iv) Assuming i have the general storage hierarchy system understood correctly, do you tend to store new words/phrases in new stations in alphabetical order within your locations? E.g., if you already know and have stations for ‘аптека’ and ‘афиша’, but then you learn the new word ‘арка,’ do you create a new station for ‘арка’ in-between the stations for  ‘аптека’ and ‘афиша’? (I.e. because the letter ‘р’ comes after the the letter ‘п’ but before the letter ‘ф’ in the Russian alphabet.) .

Or do you just add a new station at the end of all your other ‘A’ stations each time you learn a new ‘a’ word (i.e., within each location, new words get stores in stations ordered sequentially by when you learned them). … Please let me know which system you use/have had the most success with. 

v) Assuming most (i) to (iv) is correct in spirit if not in detail, each time you do a mental walk-through of your Mind Palace, are you actually revisiting *every single station* within *every single location* in your palace? If I understand correctly, this is basically like walking through a dictionary from front to back, in your mind, with each word represented by its own station, nested within one of 33 (e.g., in the case of Russian) sequential locations. … That seems like a lot of walking/remembering!! … maybe I’m missing something here (or maybe its just not as daunting as it sounds) … Do I have this right?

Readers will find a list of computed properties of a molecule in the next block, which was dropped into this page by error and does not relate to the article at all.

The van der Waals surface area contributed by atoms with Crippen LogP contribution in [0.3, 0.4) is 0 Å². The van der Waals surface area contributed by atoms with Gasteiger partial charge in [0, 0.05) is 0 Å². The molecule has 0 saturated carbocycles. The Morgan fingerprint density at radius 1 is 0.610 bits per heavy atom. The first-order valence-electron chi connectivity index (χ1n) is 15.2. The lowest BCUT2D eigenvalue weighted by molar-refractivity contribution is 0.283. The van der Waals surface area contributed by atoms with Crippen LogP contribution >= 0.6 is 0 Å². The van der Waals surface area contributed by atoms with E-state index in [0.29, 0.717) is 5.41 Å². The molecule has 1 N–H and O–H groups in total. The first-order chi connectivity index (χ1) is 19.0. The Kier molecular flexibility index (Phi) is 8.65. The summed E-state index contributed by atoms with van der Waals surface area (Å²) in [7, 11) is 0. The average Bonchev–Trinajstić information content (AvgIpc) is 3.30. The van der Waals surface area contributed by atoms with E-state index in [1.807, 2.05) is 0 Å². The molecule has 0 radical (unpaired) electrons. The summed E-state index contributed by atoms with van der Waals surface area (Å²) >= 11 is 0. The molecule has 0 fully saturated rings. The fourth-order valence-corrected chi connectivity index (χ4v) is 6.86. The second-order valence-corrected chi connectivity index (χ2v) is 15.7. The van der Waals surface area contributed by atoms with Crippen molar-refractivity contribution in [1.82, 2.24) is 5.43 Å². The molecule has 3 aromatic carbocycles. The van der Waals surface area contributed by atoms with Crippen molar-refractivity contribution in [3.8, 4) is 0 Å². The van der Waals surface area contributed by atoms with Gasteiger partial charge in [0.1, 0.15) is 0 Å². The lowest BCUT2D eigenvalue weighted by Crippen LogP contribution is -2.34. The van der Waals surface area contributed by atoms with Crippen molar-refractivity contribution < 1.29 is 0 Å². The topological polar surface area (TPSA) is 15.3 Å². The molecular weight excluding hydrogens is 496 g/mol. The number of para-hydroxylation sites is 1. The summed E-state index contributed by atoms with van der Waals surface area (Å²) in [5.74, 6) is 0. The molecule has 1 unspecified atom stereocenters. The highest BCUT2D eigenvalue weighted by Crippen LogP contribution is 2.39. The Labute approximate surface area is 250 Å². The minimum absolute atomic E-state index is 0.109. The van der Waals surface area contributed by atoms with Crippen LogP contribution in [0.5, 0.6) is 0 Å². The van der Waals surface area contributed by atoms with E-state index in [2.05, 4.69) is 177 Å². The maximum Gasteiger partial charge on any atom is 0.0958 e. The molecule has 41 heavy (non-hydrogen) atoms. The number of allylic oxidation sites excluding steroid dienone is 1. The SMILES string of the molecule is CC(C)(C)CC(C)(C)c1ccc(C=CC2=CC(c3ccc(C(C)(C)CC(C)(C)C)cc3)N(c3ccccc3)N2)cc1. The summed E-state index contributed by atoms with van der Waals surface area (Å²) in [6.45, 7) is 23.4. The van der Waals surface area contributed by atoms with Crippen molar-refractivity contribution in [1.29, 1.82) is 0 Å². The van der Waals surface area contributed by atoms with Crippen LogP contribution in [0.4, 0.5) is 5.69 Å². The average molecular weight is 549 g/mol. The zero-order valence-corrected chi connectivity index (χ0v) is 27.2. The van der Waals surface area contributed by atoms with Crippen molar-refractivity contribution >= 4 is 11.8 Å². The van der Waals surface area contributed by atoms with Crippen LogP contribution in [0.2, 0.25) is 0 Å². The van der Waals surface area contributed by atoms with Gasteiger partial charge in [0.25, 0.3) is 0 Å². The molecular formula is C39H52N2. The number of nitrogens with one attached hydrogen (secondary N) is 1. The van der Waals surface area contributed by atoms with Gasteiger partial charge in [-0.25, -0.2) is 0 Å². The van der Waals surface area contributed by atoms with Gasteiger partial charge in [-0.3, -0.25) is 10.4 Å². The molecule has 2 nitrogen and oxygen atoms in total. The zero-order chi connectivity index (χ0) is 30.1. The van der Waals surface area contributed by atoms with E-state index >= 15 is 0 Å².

Generally, I’d just like to know if I have this all understood correctly. I do realize everyone can and will make their own personalized modifications to the system/principles based on how their own minds work, and on their specific target material. That said, I’m very curious to know how you, specifically, structure your Mind Palaces for language acquisition, and–to the degree relevant–specifically in the case of Russian. 

Apologies for the epic email, but I want to make sure I’m building this palace–and these habits–the most effective and adaptable way possible, from the ground up.

Thanks for any insight!!

Cheers,

Jordan

 

How To Avoid Disaster, Make Your Own Discoveries And Find All The Memory Palaces You’ll Ever Need

Hi Jordan,

Thanks for your note.

Yes, you’ve understood everything more or less. I think a re-read of the book will cement things further.